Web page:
Gonzalez’s value has come in the form of big hits. He has six game-tying or go-ahead hits in the seventh inning or later, the most of anyone on the team.

Gonzalez rates fourth in the majors and second in the National League in Win Probability Added, a stat that sums the value of every plate appearance (and stolen base/caught stealing, based on how much it adds to that team’s chance of winning). The only players who rate higher than Gonzalez are Chris Davis, Miguel Cabrera and Paul Goldschmidt.

Though Gonzalez has provided value, his power numbers are still not to the level that they were from 2009 to 2011. Gonzalez had a .536 slugging percentage and .231 isolated power (extra-bases per at-bat) over those three seasons. The last two seasons, those numbers are .460 and .162.

The surprise: Nick Punto
Both Crawford and Beckett have dealt with significant injuries that have been hindrances to their value. But another player has been a surprise contributor.

Punto has been worth 1.9 Wins Above Replacement for the Dodgers this season. If that holds up, it would be the third-highest single-season total of his 13-year career, his highest since posting a 2.4 WAR in 2008.

Punto’s value stems from that he can play a pair of positions adequately. He’s contributed five Defensive Runs Saved at both shortstop and third base, two spots where he’s had to fill in due to injuries.

Punto may not be an imposing hitter, but he’s an annoying one for pitchers to face. His 4.29 pitches per plate appearance rank tied for fourth in the majors, among those with at least 250 plate appearances this season.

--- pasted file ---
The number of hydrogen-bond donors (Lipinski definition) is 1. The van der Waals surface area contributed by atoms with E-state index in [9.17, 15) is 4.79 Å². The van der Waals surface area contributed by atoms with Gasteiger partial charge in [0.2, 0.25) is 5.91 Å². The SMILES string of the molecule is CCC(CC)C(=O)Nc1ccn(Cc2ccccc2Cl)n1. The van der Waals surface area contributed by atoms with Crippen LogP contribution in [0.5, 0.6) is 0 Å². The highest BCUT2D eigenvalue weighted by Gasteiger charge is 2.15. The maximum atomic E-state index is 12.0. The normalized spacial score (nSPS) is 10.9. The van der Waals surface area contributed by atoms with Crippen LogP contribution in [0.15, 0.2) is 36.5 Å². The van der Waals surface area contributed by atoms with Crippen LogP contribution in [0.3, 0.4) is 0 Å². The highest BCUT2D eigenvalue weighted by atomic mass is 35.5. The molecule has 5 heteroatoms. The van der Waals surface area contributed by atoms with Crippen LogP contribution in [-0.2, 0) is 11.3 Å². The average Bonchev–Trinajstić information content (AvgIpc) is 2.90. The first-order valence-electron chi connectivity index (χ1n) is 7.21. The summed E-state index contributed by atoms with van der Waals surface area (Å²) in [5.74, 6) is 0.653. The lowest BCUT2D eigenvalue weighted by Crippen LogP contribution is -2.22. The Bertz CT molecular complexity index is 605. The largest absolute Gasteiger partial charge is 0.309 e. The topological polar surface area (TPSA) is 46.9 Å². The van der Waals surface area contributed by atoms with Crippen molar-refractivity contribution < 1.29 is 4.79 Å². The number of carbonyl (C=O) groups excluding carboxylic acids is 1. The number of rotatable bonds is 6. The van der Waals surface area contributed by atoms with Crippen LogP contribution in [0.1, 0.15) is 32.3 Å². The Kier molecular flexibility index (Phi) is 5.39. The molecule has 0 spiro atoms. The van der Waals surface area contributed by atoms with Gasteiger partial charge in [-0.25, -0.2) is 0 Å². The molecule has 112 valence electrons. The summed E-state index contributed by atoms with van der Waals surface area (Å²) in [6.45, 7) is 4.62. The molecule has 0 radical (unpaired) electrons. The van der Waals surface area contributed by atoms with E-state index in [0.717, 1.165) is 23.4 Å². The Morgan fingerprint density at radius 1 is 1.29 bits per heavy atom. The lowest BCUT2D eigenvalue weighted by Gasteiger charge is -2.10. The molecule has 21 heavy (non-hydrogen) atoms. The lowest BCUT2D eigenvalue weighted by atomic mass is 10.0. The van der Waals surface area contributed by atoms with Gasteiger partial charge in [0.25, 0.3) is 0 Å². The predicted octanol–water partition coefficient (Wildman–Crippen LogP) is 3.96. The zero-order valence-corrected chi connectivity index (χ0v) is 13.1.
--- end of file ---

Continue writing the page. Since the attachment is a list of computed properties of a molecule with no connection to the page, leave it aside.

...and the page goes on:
In addition, in 13 games this month, Punto has a .475 on-base percentage (fifth in the NL among players with at least 30 plate appearances) and eight RBI.

Traded Sox reflect on time in Boston

August, 23, 2013
Sunday marks the one-year anniversary of the mega trade that allowed the Red Sox to essentially hit the resent button, sending Josh Beckett, Adrian Gonzalez, Carl Crawford and Nick Punto (along with more than $260 million in guaranteed contracts) to the Dodgers.

Coincidentally, the Red Sox are in Los Angeles today to kick off a three-game series. Here’s what the former Sox are saying about meeting their former team and reflect on their time in Boston:

* Carl Crawford (via "That was one of the toughest times in my life, ever, from when I was a little kid, 1 year old. It definitely was one of the best things that ever happened to me in my life to be traded over here.

"You make $20 million, but it's not like they're begging me to hit a home run every time I go up there, you know what I'm saying? It's not like I need to go 5-for-5 every at-bat and, if I don't, I'm considered the worst player on the planet."

* Adrian Gonzalez (via "For the most part, we underperformed last year in Boston and we didn't win. The year before, we won. We just didn't make it to the postseason at the end. I had a good time. The only things I had there weren't really a big deal."

* Josh Beckett (via "It just got way too personal for me," he said while rehabbing in the Dallas area. "It wasn't just like, 'Hey, you suck on the baseball field.' It was now, 'Hey, you're a bad person.' It was getting personal. It wasn't even about baseball anymore. It was definitely time to make a change. I think everybody from the front office to the players recognized that, we've moved on and now here I am."

* Nick Punto (via "Pedroia is the heartbeat of that club, and when he's not happy, it's not a good thing. He was definitely not very happy."